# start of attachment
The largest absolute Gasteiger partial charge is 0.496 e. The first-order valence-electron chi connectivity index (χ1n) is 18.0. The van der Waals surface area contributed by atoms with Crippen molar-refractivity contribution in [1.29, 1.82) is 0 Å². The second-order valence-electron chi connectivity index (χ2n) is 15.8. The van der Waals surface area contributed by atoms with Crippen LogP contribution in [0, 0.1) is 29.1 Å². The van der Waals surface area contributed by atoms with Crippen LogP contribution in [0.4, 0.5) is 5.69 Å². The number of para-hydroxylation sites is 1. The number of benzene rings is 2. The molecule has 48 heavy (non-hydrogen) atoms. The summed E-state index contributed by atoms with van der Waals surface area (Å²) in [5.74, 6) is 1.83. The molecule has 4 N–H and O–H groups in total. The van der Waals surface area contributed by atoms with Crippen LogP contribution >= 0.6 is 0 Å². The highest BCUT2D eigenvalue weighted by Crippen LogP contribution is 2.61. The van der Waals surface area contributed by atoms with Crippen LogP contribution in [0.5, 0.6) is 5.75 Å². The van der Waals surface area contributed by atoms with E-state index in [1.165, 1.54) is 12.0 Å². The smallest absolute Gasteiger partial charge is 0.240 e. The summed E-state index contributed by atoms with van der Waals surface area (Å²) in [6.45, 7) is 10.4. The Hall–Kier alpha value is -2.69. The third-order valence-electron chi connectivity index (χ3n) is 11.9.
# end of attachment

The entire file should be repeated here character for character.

The largest absolute Gasteiger partial charge is 0.496 e. The first-order valence-electron chi connectivity index (χ1n) is 18.0. The van der Waals surface area contributed by atoms with Crippen molar-refractivity contribution in [1.29, 1.82) is 0 Å². The second-order valence-electron chi connectivity index (χ2n) is 15.8. The van der Waals surface area contributed by atoms with Crippen LogP contribution in [0, 0.1) is 29.1 Å². The van der Waals surface area contributed by atoms with Crippen LogP contribution in [0.4, 0.5) is 5.69 Å². The number of para-hydroxylation sites is 1. The number of benzene rings is 2. The molecule has 48 heavy (non-hydrogen) atoms. The summed E-state index contributed by atoms with van der Waals surface area (Å²) in [5.74, 6) is 1.83. The molecule has 4 N–H and O–H groups in total. The van der Waals surface area contributed by atoms with Crippen LogP contribution >= 0.6 is 0 Å². The highest BCUT2D eigenvalue weighted by Crippen LogP contribution is 2.61. The van der Waals surface area contributed by atoms with Crippen LogP contribution in [0.5, 0.6) is 5.75 Å². The van der Waals surface area contributed by atoms with E-state index in [1.165, 1.54) is 12.0 Å². The smallest absolute Gasteiger partial charge is 0.240 e. The summed E-state index contributed by atoms with van der Waals surface area (Å²) in [6.45, 7) is 10.4. The Hall–Kier alpha value is -2.69. The third-order valence-electron chi connectivity index (χ3n) is 11.9.